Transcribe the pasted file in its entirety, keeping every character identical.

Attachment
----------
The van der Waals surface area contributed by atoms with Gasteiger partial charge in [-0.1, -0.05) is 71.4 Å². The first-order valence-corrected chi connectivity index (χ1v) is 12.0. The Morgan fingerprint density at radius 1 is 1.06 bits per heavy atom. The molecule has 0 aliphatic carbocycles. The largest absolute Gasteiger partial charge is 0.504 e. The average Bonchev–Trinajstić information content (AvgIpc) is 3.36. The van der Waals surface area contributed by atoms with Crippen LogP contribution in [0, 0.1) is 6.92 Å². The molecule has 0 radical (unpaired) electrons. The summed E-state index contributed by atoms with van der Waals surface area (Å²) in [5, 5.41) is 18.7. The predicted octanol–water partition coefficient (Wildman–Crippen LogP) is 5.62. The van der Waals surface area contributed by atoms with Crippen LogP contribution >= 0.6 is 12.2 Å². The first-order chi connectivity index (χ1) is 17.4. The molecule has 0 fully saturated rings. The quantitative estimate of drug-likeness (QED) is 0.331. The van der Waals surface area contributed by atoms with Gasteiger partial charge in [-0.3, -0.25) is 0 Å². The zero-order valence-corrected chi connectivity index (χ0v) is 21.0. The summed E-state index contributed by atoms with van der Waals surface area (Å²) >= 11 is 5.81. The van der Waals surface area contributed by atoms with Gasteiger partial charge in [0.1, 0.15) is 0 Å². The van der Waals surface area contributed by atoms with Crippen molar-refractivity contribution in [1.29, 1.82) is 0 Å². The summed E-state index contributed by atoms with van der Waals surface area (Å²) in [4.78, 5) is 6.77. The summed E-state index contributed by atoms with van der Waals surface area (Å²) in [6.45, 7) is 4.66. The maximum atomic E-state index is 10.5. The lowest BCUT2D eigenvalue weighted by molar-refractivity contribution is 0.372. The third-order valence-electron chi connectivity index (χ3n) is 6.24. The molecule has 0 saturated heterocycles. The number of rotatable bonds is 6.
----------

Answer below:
The van der Waals surface area contributed by atoms with Gasteiger partial charge in [-0.1, -0.05) is 71.4 Å². The first-order valence-corrected chi connectivity index (χ1v) is 12.0. The Morgan fingerprint density at radius 1 is 1.06 bits per heavy atom. The molecule has 0 aliphatic carbocycles. The largest absolute Gasteiger partial charge is 0.504 e. The average Bonchev–Trinajstić information content (AvgIpc) is 3.36. The van der Waals surface area contributed by atoms with Crippen LogP contribution in [0, 0.1) is 6.92 Å². The molecule has 0 radical (unpaired) electrons. The summed E-state index contributed by atoms with van der Waals surface area (Å²) in [5, 5.41) is 18.7. The predicted octanol–water partition coefficient (Wildman–Crippen LogP) is 5.62. The van der Waals surface area contributed by atoms with Crippen LogP contribution >= 0.6 is 12.2 Å². The first-order chi connectivity index (χ1) is 17.4. The molecule has 0 fully saturated rings. The quantitative estimate of drug-likeness (QED) is 0.331. The van der Waals surface area contributed by atoms with Gasteiger partial charge in [-0.3, -0.25) is 0 Å². The zero-order valence-corrected chi connectivity index (χ0v) is 21.0. The summed E-state index contributed by atoms with van der Waals surface area (Å²) >= 11 is 5.81. The van der Waals surface area contributed by atoms with Gasteiger partial charge in [0.1, 0.15) is 0 Å². The van der Waals surface area contributed by atoms with Crippen molar-refractivity contribution in [1.29, 1.82) is 0 Å². The summed E-state index contributed by atoms with van der Waals surface area (Å²) in [4.78, 5) is 6.77. The summed E-state index contributed by atoms with van der Waals surface area (Å²) in [6.45, 7) is 4.66. The maximum atomic E-state index is 10.5. The lowest BCUT2D eigenvalue weighted by molar-refractivity contribution is 0.372. The third-order valence-electron chi connectivity index (χ3n) is 6.24. The molecule has 0 saturated heterocycles. The number of rotatable bonds is 6.